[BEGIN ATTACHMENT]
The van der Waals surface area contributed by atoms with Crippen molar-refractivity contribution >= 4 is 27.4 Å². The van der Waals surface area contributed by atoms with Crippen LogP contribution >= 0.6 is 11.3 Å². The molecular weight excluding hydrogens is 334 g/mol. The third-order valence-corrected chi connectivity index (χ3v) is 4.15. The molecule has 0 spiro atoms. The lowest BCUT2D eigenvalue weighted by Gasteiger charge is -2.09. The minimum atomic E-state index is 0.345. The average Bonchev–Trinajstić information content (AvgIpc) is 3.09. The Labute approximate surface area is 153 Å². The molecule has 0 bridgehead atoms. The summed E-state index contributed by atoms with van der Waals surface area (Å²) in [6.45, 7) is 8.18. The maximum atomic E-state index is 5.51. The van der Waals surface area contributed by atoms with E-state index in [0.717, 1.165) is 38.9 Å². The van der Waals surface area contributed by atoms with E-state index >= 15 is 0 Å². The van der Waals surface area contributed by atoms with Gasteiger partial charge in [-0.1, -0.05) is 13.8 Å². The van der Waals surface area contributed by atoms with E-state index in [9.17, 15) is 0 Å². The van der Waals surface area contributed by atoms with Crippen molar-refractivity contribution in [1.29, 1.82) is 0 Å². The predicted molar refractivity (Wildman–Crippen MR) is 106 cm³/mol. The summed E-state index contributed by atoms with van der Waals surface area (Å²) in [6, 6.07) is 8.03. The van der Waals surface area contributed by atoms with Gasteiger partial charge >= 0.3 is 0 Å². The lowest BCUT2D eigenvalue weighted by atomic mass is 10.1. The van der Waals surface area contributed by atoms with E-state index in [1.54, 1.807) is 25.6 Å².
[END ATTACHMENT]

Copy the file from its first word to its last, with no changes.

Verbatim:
The van der Waals surface area contributed by atoms with Crippen molar-refractivity contribution >= 4 is 27.4 Å². The van der Waals surface area contributed by atoms with Crippen LogP contribution >= 0.6 is 11.3 Å². The molecular weight excluding hydrogens is 334 g/mol. The third-order valence-corrected chi connectivity index (χ3v) is 4.15. The molecule has 0 spiro atoms. The lowest BCUT2D eigenvalue weighted by Gasteiger charge is -2.09. The minimum atomic E-state index is 0.345. The average Bonchev–Trinajstić information content (AvgIpc) is 3.09. The Labute approximate surface area is 153 Å². The molecule has 0 bridgehead atoms. The summed E-state index contributed by atoms with van der Waals surface area (Å²) in [6.45, 7) is 8.18. The maximum atomic E-state index is 5.51. The van der Waals surface area contributed by atoms with E-state index in [0.717, 1.165) is 38.9 Å². The van der Waals surface area contributed by atoms with E-state index >= 15 is 0 Å². The van der Waals surface area contributed by atoms with Gasteiger partial charge in [-0.1, -0.05) is 13.8 Å². The van der Waals surface area contributed by atoms with E-state index in [9.17, 15) is 0 Å². The van der Waals surface area contributed by atoms with Crippen molar-refractivity contribution in [1.29, 1.82) is 0 Å². The predicted molar refractivity (Wildman–Crippen MR) is 106 cm³/mol. The summed E-state index contributed by atoms with van der Waals surface area (Å²) in [6, 6.07) is 8.03. The van der Waals surface area contributed by atoms with Gasteiger partial charge >= 0.3 is 0 Å². The lowest BCUT2D eigenvalue weighted by atomic mass is 10.1. The van der Waals surface area contributed by atoms with E-state index in [1.54, 1.807) is 25.6 Å².